Hypotension, bradyarrhythmias, and lactic acidosis have been observed in patients receiving concurrent verapamil, belonging to the calcium channel blockers drug class.

    Concomitant administration of erythromycin and digoxin has been reported to result in elevated digoxin serum levels.

    There have been reports of increased anticoagulant effects when erythromycin and oral anticoagulants were used concomitantly. Increased anticoagulation effects due to interactions of erythromycin with oral anticoagulants may be more pronounced in the elderly.

    Erythromycin is a substrate and inhibitor of the 3A isoform subfamily of the cytochrome p450 enzyme system (CYP3A). Coadministration of erythromycin and a drug primarily metabolized by CYP3A may be associated with elevations in drug concentrations that could increase or prolong both the therapeutic and adverse effects of the concomitant drug. Dosage adjustments may be considered, and when possible, serum concentrations of drugs primarily metabolized by CYP3A should be monitored closely in patients concurrently receiving erythromycin.

    The following are examples of some clinically significant CYP3A based drug interactions. Interactions with other drugs metabolized by the CYP3A isoform are also possible. The following CYP3A based drug interactions have been observed with erythromycin products in post-marketing experience:

    Ergotamine/dihydroergotamine

    Post-marketing reports indicate that co-administration of erythromycin with ergotamine or dihydroergotamine has been associated with acute ergot toxicity characterized by vasospasm and ischemia of the extremities and other tissues including the central nervous system. Concomitant administration of erythromycin with ergotamine or dihydroergotamine is contraindicated (see CONTRAINDICATIONS).

    Triazolobenzodiazepines (such as triazolam and alprazolam) and related benzodiazepines

    Erythromycin has been reported to decrease the clearance of triazolam and midazolam, and thus, may increase the pharmacologic effect of these benzodiazepines.

    HMG-CoA Reductase Inhibitors

    Erythromycin has been reported to increase concentrations of HMG-CoA reductase inhibitors (e.g., lovastatin and simvastatin). Rare reports of rhabdomyolysis have been reported in patients taking these drugs concomitantly.

    Sildenafil (Viagra)

    Erythromycin has been reported to increase the systemic exposure (AUC) of sildenafil. Reduction of sildenafil dosage should be considered. (See Viagra package insert.)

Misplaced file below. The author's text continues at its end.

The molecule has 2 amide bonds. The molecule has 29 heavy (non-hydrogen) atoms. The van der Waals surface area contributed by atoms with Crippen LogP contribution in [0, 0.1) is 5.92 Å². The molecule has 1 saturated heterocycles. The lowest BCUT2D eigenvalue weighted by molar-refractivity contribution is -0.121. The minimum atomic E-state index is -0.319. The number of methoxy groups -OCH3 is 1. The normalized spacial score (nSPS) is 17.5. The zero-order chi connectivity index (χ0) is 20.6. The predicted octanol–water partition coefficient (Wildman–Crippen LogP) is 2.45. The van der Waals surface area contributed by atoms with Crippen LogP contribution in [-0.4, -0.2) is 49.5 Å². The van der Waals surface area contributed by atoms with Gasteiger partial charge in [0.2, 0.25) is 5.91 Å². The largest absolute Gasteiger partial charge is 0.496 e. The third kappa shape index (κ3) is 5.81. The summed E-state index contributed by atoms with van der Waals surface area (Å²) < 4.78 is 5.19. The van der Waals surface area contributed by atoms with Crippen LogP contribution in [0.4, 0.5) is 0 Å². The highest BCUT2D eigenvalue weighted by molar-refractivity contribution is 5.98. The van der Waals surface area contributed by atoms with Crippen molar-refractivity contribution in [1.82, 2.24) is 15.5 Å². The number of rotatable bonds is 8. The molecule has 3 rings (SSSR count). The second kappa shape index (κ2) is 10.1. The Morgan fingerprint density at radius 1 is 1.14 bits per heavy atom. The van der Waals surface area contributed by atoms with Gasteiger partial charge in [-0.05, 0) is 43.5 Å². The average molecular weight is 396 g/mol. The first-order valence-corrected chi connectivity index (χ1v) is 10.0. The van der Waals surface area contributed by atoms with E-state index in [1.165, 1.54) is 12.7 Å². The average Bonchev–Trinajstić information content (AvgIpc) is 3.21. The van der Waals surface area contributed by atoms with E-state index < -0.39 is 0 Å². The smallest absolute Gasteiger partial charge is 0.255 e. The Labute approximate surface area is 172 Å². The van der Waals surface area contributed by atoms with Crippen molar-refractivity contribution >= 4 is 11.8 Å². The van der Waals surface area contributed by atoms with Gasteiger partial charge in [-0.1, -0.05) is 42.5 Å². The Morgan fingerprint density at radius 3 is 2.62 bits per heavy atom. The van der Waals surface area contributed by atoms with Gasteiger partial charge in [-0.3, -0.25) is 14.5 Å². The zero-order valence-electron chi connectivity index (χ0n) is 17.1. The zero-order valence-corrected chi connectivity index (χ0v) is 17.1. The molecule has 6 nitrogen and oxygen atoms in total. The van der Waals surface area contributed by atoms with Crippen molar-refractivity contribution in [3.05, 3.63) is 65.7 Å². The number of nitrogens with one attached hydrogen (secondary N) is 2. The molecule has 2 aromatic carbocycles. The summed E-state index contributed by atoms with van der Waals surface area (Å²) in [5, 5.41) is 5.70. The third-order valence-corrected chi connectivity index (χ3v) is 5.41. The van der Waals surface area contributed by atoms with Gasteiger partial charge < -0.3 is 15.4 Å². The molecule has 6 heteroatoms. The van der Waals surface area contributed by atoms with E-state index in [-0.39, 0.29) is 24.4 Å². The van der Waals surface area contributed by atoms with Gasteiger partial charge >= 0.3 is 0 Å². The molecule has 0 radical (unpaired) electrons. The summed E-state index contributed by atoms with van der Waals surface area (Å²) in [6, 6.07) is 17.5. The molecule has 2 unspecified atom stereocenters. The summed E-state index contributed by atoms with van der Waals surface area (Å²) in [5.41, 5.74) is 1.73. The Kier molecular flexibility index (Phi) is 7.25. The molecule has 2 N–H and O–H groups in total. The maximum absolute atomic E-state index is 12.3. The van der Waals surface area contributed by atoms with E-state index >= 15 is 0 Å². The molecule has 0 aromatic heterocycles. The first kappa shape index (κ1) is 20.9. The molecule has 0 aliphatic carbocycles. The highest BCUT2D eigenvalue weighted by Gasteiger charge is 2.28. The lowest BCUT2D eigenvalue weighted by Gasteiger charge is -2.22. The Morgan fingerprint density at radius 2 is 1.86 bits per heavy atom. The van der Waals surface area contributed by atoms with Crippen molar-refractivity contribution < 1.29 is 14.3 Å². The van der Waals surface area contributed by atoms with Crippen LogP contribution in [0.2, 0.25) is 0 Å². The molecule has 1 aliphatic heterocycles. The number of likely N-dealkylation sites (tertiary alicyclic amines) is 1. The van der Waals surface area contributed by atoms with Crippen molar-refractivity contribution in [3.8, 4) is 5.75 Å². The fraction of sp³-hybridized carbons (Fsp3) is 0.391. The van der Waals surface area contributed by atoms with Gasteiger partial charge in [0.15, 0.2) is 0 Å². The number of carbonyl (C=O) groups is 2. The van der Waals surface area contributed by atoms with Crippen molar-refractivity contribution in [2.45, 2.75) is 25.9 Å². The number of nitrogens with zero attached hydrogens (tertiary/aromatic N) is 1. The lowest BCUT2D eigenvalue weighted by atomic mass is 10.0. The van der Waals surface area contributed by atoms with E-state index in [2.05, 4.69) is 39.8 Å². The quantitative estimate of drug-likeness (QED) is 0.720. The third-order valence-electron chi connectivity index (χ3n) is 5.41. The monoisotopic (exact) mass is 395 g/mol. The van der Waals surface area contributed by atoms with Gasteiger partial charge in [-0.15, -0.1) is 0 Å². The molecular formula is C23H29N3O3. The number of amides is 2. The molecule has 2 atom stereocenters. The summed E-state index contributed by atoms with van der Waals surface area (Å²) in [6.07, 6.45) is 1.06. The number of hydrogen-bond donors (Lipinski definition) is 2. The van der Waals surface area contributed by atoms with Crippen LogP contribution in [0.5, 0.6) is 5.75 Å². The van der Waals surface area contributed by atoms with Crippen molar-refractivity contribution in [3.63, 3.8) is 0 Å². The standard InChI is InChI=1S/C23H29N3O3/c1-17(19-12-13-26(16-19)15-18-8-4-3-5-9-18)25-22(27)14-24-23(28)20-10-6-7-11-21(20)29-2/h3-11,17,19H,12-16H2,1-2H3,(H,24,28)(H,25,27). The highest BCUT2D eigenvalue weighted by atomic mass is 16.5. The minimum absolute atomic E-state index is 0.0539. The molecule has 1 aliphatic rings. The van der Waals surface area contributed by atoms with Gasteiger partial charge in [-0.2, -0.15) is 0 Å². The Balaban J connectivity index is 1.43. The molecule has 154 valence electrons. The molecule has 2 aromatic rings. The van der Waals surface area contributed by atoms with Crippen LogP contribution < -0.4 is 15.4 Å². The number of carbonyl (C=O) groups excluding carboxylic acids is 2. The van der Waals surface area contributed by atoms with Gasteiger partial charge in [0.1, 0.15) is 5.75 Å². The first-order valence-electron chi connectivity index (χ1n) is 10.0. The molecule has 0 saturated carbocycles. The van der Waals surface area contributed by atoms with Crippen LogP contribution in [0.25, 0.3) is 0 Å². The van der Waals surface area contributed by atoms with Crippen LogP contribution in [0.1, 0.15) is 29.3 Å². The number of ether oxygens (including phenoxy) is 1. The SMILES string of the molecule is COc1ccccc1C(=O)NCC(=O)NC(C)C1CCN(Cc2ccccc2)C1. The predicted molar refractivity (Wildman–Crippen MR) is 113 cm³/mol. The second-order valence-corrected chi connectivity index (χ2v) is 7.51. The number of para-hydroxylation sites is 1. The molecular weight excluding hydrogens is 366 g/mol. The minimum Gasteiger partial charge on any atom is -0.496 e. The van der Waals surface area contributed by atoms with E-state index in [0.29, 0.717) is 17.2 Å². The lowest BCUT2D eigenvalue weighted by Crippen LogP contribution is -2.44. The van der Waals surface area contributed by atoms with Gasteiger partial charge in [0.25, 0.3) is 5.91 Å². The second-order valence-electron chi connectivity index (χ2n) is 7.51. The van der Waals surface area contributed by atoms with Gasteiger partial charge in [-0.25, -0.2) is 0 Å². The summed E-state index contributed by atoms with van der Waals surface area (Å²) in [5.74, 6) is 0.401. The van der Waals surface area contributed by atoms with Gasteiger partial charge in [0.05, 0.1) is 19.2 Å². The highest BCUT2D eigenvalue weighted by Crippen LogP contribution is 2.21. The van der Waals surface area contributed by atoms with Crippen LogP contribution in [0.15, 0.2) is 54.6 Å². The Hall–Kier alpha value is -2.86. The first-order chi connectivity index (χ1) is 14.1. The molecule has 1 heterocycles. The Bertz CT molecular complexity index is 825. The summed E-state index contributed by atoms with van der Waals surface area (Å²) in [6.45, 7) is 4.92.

There have been spontaneous or published reports of CYP3A based interactions of erythromycin with cyclosporine, carbamazepine, tacrolimus, alfentanil, disopyramide, rifabutin, quinidine, methyl-prednisolone, cilostazol, vinblastine, and bromocriptine.

    Concomitant administration of erythromycin with cisapride, pimozide, astemizole, or terfenadine is contraindicated. (See CONTRAINDICATIONS.)

    In addition, there have been reports of interactions of erythromycin with drugs not thought to be metabolized by CYP3A, including hexobarbital, phenytoin, and valproate.

    Erythromycin has been reported to significantly alter the metabolism of the nonsedating antihistamines terfenadine and astemizole when taken concomitantly. Rare cases of serious cardiovascular adverse events, including electrocardiographic QT/QTc interval prolongation, cardiac arrest, torsades de pointes, and other ventricular arrhythmias, have been observed. (See CONTRAINDICATIONS.) In addition, deaths have been reported rarely with concomitant administration of terfenadine and erythromycin.

    There have been post-marketing reports of drug interactions when erythromycin was co-administered with cisapride, resulting in QT prolongation, cardiac arrhythmias, ventricular tachycardia, ventricular fibrillation, and torsades de pointes, most likely due to the inhibition of hepatic metabolism of cisapride by erythromycin. Fatalities have been reported. (See CONTRAINDICATIONS).

    Colchicine

    Colchicine is a substrate for both CYP3A4 and the efflux transporter P-glycoprotein (P-gp). Erythromycin is considered a moderate inhibitor of CYP3A4. A significant increase in colchicine plasma concentration is anticipated when co-administered with moderate CYP3A4 inhibitors such as erythromycin. If co-administration of colchicine and erythromycin is necessary, the starting dose of colchicine may need to be reduced, and the maximum colchicine dose should be lowered. Patients should be monitored for clinical symptoms of colchicine toxicity (see WARNINGS).

    Drug/Laboratory Test Interactions

    Erythromycin interferes with the fluorometric determination of urinary catecholamines.

    Carcinogenesis, Mutagenesis, Impairment of Fertility

    Long-term oral dietary studies conducted with erythromycin stearate in rats up to 400 mg/kg/day and in mice up to about 500 mg/kg/day (approximately 1 to 2 fold of the maximum human dose on a body surface area basis) did not provide evidence of tumorigenicity. Erythromycin stearate did not show genotoxic potential in the Ames, and mouse lymphoma assays or induce chromosomal aberrations in CHO cells. There was no apparent effect on male or female fertility in rats treated with erythromycin base by oral gavage at 700 mg/kg/day (approximately 3 times the maximum human dose on a body surface area basis).

    Pregnancy

    Teratogenic Effects

    Pregnancy Category B